The forecasters are predicting a serious heatwave this week, leading to people and pets getting hot under the collar. We are constantly searching for novel ways to cool our pets. In recent years cooling coats, collars and beds have appeared. The recent increase in people buying clothing and accessories for their pets increases their appeal.
!Rabbit Awareness Week might be over, but the Protect and Prevent motto is still just as important! Rabbits are great pets, however, looking after them is not as simple as just carrots, hutches, and hugs. Vaccinations are as important for rabbits as they are for dogs and cats - like all pets, rabbits can get ill, and there are a few dangerous diseases that you should always vaccinate against. In the UK, we most commonly vaccinate against two rabbit diseases: myxomatosis (or myxi) and rabbit haemorrhagic disease, RHD.
When rabbits stop eating, it’s usually serious. As prey species, they’re hard-wired to carry on as if nothing is wrong, to make sure they don’t look weak to a predator. Although there are lots of different reasons a rabbit may stop eating, they’re often very sick when this happens and I recommend taking them straight to a rabbit-savvy vet if you notice a drop in their appetite.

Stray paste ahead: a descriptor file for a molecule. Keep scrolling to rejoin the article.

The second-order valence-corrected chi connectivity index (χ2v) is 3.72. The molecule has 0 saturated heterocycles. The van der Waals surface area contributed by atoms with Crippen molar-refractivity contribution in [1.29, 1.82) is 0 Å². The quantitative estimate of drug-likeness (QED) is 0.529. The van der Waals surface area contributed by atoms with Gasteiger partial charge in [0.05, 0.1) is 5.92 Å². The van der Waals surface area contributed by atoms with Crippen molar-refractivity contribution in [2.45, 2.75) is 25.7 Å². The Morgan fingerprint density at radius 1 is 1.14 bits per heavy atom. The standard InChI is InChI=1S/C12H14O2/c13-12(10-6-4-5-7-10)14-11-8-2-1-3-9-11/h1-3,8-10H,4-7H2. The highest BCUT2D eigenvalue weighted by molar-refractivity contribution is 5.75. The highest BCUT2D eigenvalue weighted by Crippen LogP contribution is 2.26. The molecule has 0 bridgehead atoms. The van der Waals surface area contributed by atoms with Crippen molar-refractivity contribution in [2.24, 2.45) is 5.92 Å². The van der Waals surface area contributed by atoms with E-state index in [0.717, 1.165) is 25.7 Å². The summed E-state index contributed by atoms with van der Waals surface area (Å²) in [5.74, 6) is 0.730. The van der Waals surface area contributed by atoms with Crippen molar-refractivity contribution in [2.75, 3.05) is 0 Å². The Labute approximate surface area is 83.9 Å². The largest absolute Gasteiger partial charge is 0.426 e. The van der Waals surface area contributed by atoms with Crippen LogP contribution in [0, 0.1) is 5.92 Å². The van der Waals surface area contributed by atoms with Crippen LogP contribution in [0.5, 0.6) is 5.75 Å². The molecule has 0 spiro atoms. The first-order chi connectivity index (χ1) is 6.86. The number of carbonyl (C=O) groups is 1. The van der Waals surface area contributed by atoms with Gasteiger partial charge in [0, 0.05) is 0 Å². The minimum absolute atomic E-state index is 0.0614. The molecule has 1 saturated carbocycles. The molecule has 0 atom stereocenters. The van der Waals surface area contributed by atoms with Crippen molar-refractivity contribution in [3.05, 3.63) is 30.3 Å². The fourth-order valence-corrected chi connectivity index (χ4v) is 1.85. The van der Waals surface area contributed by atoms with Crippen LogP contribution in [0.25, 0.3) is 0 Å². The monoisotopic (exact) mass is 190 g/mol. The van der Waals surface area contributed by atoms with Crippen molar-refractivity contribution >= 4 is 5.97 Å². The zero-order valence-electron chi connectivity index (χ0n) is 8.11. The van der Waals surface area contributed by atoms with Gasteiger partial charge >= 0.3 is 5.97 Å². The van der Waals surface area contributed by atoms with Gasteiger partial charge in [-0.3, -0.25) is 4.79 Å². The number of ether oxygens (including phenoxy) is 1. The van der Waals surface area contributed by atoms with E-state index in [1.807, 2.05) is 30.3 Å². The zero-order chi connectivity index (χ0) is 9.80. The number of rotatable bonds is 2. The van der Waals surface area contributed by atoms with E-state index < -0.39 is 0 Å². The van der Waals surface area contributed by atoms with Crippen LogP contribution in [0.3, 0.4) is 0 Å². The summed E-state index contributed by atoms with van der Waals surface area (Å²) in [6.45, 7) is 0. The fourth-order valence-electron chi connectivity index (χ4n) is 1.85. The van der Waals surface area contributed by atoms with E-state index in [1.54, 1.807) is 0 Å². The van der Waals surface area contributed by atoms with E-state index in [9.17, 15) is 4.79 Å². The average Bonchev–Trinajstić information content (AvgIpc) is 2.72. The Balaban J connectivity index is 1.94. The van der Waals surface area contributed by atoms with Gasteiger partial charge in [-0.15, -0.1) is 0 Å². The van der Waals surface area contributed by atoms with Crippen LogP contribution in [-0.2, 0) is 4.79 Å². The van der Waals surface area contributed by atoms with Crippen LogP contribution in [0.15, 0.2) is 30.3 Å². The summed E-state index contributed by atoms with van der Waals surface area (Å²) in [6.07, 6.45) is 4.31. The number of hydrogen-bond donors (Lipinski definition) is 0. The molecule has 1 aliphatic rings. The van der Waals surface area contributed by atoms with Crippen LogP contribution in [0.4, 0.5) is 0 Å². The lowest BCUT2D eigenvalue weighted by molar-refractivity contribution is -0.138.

In my last blog I talked about my life at Vet School, and how much I loved the course.
Too Cool for Vet School
Despite such a great course, student life in general, for me, has not been wholly positive. This is partly down to the course itself, partly down to our campus, but I think mostly down to my own personality and life.
Although it’s no longer Rabbit Awareness Week, we thought we’d cover some extra rabbity things this month!Rabbits are quite fastidious creatures. They love to groom and will have the odd scratch. It is important to know what is normal for your rabbit, so you are able to spot potential problems quickly. Scratching more than normal, overgrooming, dandruff, or fur loss may be signs of a parasite infestation. Mites and fleas are the most common parasites affecting rabbits.
“What is it Like Being a Student at Nottingham Vet School?”
I’ve come a long way in my first three years at vet school - having just received my first degree, and with clinical rotations and life outside of university getting ever closer, it seems like the perfect time to reflect on my experiences studying veterinary medicine at the University of Nottingham. Do remember that everything I say is based on my own opinions and experiences, which will differ from all 150ish of the other vet students in my year. I will try and talk as candidly as I can about my first three years, so that new students may learn a little more about vet school, and current vets might see how much or little vet school has changed since they were students, especially since Nottingham Vet School is relatively young. I am a little uncertain how exactly to write about 3 whole years of my life in such a short space, so I will break it up into my experiences as a vet student, and my student life in general.